Featured in JEP’s Expert Panel – 4th April 2018
“DPIA” stands for data protection impact assessment and A35 of the GDPR law outlines in detail what it is, when it should be undertaken and what it should cover.
There seems to be a lot of confusion within some organisations about DPIA’s and I’ve heard it repeatedly mis-stated as being a GDPR audit or data mapping exercise. It is neither. In practice, a DPIA can only be undertaken when the first part of the GDPR project, i.e. data mapping, has been comprehensively completed.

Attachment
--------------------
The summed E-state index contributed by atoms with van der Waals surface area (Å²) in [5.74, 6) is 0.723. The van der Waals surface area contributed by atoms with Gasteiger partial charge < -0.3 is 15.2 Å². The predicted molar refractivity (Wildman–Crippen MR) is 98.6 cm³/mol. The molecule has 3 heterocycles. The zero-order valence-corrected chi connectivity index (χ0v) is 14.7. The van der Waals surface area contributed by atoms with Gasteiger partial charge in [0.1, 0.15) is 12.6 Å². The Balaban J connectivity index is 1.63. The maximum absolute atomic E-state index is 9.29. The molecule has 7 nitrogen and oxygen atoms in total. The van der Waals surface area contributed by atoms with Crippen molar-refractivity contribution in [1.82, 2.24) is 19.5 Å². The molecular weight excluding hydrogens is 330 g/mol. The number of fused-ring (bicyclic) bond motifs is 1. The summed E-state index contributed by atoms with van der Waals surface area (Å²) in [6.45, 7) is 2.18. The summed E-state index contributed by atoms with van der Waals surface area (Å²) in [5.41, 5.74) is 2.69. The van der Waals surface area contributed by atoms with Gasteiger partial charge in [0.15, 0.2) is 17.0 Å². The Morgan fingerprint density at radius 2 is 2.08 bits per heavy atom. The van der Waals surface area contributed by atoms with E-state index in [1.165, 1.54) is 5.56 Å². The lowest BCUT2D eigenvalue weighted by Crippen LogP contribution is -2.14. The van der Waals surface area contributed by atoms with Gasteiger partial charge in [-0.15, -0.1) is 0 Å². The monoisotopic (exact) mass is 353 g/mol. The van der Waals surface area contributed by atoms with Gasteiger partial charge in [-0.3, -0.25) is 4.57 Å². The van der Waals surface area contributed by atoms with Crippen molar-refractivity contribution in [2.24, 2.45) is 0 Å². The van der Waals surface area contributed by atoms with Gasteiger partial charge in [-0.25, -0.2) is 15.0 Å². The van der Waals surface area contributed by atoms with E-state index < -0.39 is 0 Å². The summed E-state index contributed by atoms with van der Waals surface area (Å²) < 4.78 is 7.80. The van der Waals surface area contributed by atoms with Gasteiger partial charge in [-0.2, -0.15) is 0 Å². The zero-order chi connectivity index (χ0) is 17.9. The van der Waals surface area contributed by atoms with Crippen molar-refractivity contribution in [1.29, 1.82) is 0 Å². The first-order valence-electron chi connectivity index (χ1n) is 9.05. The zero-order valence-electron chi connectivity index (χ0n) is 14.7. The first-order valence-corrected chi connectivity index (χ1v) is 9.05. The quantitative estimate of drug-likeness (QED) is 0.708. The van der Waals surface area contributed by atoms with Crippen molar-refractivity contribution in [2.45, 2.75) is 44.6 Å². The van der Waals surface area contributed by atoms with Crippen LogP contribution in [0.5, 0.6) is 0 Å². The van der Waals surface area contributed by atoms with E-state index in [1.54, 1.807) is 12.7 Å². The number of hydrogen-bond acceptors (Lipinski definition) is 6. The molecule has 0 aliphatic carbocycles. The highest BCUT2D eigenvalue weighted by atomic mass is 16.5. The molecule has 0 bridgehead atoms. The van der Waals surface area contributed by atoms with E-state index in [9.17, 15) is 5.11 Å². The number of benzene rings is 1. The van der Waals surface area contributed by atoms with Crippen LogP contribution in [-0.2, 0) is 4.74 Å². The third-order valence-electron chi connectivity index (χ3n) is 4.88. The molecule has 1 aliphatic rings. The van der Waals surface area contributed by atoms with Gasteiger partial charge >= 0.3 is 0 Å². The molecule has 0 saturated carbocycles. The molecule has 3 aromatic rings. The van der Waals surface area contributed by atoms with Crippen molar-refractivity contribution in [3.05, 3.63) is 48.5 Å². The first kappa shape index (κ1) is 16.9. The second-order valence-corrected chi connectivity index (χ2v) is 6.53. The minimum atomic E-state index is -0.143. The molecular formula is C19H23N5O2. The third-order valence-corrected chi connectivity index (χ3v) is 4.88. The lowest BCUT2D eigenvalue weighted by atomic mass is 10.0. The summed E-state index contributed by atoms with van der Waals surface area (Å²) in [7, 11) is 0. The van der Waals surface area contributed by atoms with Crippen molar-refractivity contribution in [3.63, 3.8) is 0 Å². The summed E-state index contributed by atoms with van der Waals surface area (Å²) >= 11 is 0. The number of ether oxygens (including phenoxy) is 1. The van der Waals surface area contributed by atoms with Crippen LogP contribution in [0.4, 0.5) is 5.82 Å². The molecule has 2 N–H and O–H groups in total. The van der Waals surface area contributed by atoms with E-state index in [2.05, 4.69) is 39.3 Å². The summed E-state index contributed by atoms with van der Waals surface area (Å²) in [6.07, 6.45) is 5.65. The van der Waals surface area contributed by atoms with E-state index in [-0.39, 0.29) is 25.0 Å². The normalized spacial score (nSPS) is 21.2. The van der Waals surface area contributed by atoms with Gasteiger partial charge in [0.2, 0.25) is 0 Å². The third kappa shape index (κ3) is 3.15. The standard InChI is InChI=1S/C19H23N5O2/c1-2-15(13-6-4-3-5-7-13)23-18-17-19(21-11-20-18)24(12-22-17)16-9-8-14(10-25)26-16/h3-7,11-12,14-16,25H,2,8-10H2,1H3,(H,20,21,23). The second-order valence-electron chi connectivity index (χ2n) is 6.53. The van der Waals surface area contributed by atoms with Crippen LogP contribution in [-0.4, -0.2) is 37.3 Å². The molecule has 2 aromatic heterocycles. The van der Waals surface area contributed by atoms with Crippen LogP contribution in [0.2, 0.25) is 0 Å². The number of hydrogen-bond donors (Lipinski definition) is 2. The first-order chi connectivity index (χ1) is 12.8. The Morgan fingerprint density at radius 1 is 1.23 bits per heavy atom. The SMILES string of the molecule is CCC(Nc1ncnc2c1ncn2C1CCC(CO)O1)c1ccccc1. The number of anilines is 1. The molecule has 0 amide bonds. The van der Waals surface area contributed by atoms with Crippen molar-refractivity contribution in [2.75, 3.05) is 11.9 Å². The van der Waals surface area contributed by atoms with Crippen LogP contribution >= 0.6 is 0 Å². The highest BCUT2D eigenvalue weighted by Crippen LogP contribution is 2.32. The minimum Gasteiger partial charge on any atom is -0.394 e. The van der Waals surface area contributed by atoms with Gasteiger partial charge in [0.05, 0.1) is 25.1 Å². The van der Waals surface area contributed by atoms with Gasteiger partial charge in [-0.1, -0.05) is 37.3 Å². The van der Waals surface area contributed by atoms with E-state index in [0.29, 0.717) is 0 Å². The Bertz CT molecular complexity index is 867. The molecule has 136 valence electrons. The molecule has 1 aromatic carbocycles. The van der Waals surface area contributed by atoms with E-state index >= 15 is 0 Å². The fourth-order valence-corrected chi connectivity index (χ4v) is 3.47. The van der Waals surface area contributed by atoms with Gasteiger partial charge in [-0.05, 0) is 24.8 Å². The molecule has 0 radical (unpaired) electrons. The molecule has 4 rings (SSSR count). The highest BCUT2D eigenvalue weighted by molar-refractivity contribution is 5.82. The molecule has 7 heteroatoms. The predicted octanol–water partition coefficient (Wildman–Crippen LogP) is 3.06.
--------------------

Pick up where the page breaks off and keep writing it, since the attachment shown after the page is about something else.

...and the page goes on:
DPIA must be undertaken where there’s plans for new technologies to be deployed in the large-scale processing of sensitive personal data that could result in a “high risk” to the rights and freedoms of natural persons. The nature, scope, context and purposes of the new processing must be assessed, with examination of the necessity, proportionality, level of changing risks to personal data and it must identify exactly what remedies will be applied to managed and reduce this risk.
It is mandatory for processes that deal with special category data, criminal convictions/offences, produce legal decisions or significantly affects a person after a systematic and extensive evaluation of personal aspects, including profiling.